Mel Jacobsen tells a very instructive story about "originality":
He was apprenticed in Japan. As the "American" he was looked at as the "creative one" amongst the apprentices. His sensei challenged him to come up with a new form. Most every night after he had completed the studio work he was doing for his senesi... he worked at coming up with a good original form. He would leave the piece on his sensei's shelves. The next day on his shelves would be a book opened to a picture of the form. This went on for about a year.
One assignment I use in my advanced BFA throwing course is a "copy the masters" assignment. I give the students a series of choices of a piece to recreate. (I do some specific editing as to who gets which choices.) These are to look like "3 dimentional Xerox copies". Finish fired... to match (brings in the full spectruim of the ceramic process learning). This assognment is intended to develop the EYE, and to develop handling skills. They never fully succeed........ and I don't really expect them to. It is the pursuit that is important... not who "wins". Nothing wrong with copying..... if it is done in the appropriate context for the appropriate reasons. (Pieces are signed as "copies".)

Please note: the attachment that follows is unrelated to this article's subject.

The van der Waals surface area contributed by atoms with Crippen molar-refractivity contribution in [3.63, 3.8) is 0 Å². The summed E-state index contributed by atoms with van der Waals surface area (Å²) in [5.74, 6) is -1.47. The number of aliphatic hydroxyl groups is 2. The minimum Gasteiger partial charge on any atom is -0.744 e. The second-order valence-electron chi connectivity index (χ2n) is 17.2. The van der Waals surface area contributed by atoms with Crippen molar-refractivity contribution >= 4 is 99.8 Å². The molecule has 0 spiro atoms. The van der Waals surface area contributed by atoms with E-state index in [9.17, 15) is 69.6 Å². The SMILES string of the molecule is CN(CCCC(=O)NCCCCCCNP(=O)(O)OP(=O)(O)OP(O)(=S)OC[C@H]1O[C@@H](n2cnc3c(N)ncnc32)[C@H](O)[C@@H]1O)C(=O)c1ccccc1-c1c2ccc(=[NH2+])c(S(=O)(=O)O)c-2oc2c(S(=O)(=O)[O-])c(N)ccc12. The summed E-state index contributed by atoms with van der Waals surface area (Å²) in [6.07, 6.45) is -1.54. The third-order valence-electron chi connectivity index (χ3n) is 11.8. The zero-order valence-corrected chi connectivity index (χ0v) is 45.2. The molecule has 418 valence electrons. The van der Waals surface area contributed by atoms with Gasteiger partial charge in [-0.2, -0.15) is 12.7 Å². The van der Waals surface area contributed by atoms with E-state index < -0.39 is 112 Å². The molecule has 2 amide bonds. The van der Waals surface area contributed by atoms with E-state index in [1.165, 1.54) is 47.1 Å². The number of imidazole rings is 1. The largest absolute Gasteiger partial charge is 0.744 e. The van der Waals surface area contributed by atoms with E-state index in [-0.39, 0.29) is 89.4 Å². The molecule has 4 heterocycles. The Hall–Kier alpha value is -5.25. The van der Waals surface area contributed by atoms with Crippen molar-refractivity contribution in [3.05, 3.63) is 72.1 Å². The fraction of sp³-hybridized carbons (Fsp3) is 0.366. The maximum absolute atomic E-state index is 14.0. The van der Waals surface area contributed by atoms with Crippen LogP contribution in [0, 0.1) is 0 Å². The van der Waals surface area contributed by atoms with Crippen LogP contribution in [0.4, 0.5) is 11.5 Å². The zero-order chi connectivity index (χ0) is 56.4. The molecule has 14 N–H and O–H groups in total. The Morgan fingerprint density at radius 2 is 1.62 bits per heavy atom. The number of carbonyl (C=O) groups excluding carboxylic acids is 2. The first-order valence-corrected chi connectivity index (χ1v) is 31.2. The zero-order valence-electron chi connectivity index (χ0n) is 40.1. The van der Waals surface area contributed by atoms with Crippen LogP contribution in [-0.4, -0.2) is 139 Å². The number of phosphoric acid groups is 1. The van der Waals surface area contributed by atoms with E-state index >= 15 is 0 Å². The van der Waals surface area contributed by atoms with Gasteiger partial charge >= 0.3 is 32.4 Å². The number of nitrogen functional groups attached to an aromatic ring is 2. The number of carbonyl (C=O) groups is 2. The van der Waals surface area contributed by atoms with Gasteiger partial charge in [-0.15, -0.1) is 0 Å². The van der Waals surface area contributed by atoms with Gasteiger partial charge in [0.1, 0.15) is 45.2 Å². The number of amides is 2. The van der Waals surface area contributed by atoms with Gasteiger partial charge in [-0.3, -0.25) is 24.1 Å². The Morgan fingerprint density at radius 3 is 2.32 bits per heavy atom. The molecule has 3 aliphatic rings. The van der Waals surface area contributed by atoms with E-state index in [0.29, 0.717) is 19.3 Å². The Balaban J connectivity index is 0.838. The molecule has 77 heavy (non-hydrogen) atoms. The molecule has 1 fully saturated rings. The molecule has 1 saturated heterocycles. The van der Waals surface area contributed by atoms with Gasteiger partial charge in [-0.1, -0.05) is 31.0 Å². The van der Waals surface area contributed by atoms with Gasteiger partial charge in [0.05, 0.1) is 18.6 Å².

So next we get to "traditional" ceramic work.
Master and apprentice. The apprentice spends (typically) something like 7 years working to make the master's pots. By the time they become independent, the work they produce looks basically identical to the master's. In a lot of cultures, this skill anmd trained eye is greatly applauded. The passing on of a tradition.
When your work stops loooking like other's pieces and look like yours... you've matured as an artist (not necessarily as a craftsperson). When you have amassed the technical and handling skills to flawlessly (most of the time) execute your ideas...... you've also matured as a craftsperson.
When you put the two togetehr.... you probably actually know what you are doing.